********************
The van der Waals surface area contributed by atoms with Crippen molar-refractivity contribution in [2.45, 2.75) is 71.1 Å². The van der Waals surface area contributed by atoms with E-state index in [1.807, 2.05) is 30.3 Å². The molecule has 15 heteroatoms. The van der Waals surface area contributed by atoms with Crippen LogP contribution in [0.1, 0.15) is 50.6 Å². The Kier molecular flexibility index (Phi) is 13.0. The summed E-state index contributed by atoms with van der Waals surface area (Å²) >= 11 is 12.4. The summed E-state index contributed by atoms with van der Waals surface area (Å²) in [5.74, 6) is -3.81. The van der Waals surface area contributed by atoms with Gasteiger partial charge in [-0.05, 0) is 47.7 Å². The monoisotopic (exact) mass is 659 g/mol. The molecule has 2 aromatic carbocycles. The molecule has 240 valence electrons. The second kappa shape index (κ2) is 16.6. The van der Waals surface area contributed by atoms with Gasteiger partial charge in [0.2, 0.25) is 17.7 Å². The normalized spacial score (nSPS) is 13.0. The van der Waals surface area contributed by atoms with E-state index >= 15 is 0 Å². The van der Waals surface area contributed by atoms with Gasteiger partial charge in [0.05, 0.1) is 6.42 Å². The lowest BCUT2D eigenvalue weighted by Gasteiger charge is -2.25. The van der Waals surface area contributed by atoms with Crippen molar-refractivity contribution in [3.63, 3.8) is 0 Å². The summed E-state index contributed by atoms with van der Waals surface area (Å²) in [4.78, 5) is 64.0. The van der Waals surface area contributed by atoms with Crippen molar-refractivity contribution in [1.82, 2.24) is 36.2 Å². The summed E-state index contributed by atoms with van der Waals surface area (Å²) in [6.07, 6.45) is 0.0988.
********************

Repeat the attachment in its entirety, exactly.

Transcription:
The van der Waals surface area contributed by atoms with Crippen molar-refractivity contribution in [2.45, 2.75) is 71.1 Å². The van der Waals surface area contributed by atoms with E-state index in [1.807, 2.05) is 30.3 Å². The molecule has 15 heteroatoms. The van der Waals surface area contributed by atoms with Crippen LogP contribution in [0.1, 0.15) is 50.6 Å². The Kier molecular flexibility index (Phi) is 13.0. The summed E-state index contributed by atoms with van der Waals surface area (Å²) >= 11 is 12.4. The summed E-state index contributed by atoms with van der Waals surface area (Å²) in [5.74, 6) is -3.81. The van der Waals surface area contributed by atoms with Gasteiger partial charge in [-0.05, 0) is 47.7 Å². The monoisotopic (exact) mass is 659 g/mol. The molecule has 2 aromatic carbocycles. The molecule has 240 valence electrons. The second kappa shape index (κ2) is 16.6. The van der Waals surface area contributed by atoms with Gasteiger partial charge in [0.2, 0.25) is 17.7 Å². The normalized spacial score (nSPS) is 13.0. The van der Waals surface area contributed by atoms with E-state index >= 15 is 0 Å². The van der Waals surface area contributed by atoms with Gasteiger partial charge in [0.05, 0.1) is 6.42 Å². The lowest BCUT2D eigenvalue weighted by Gasteiger charge is -2.25. The van der Waals surface area contributed by atoms with Crippen molar-refractivity contribution in [3.63, 3.8) is 0 Å². The summed E-state index contributed by atoms with van der Waals surface area (Å²) in [4.78, 5) is 64.0. The van der Waals surface area contributed by atoms with Crippen molar-refractivity contribution in [1.82, 2.24) is 36.2 Å². The summed E-state index contributed by atoms with van der Waals surface area (Å²) in [6.07, 6.45) is 0.0988.